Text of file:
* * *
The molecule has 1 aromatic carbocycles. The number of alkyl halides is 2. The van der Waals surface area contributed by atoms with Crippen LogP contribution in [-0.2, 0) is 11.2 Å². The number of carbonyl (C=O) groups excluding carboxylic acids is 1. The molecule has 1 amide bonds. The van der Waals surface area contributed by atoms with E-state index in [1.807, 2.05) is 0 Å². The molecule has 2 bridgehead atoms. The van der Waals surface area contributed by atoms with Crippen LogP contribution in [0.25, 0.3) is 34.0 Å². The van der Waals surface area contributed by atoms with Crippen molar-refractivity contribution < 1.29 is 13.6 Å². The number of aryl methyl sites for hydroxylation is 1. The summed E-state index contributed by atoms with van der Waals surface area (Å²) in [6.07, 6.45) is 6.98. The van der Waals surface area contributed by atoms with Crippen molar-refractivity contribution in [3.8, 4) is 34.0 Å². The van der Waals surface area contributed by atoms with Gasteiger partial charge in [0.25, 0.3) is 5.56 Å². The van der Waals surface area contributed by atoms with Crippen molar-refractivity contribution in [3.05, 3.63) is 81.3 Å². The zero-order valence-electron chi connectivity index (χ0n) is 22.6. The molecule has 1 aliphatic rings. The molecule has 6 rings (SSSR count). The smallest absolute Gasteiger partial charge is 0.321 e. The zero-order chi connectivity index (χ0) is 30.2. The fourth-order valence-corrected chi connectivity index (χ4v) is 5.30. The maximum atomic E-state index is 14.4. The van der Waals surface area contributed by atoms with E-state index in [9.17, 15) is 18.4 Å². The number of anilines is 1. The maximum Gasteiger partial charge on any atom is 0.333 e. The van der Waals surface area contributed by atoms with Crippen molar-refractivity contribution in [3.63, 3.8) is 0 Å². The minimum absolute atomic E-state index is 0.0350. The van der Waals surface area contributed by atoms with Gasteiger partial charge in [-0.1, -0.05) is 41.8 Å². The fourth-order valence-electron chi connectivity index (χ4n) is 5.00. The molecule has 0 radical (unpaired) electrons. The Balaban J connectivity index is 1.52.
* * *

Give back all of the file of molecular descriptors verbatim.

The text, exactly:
The molecule has 1 aromatic carbocycles. The number of alkyl halides is 2. The van der Waals surface area contributed by atoms with Crippen LogP contribution in [-0.2, 0) is 11.2 Å². The number of carbonyl (C=O) groups excluding carboxylic acids is 1. The molecule has 1 amide bonds. The van der Waals surface area contributed by atoms with E-state index in [1.807, 2.05) is 0 Å². The molecule has 2 bridgehead atoms. The van der Waals surface area contributed by atoms with Crippen LogP contribution in [0.25, 0.3) is 34.0 Å². The van der Waals surface area contributed by atoms with Crippen molar-refractivity contribution < 1.29 is 13.6 Å². The number of aryl methyl sites for hydroxylation is 1. The summed E-state index contributed by atoms with van der Waals surface area (Å²) in [6.07, 6.45) is 6.98. The van der Waals surface area contributed by atoms with Crippen molar-refractivity contribution in [3.8, 4) is 34.0 Å². The van der Waals surface area contributed by atoms with Gasteiger partial charge in [0.25, 0.3) is 5.56 Å². The van der Waals surface area contributed by atoms with Crippen molar-refractivity contribution in [3.05, 3.63) is 81.3 Å². The zero-order valence-electron chi connectivity index (χ0n) is 22.6. The molecule has 1 aliphatic rings. The molecule has 6 rings (SSSR count). The smallest absolute Gasteiger partial charge is 0.321 e. The zero-order chi connectivity index (χ0) is 30.2. The fourth-order valence-corrected chi connectivity index (χ4v) is 5.30. The maximum atomic E-state index is 14.4. The van der Waals surface area contributed by atoms with E-state index in [9.17, 15) is 18.4 Å². The number of anilines is 1. The maximum Gasteiger partial charge on any atom is 0.333 e. The van der Waals surface area contributed by atoms with Crippen molar-refractivity contribution in [3.63, 3.8) is 0 Å². The minimum absolute atomic E-state index is 0.0350. The van der Waals surface area contributed by atoms with Gasteiger partial charge in [-0.1, -0.05) is 41.8 Å². The fourth-order valence-electron chi connectivity index (χ4n) is 5.00. The molecule has 0 radical (unpaired) electrons. The Balaban J connectivity index is 1.52.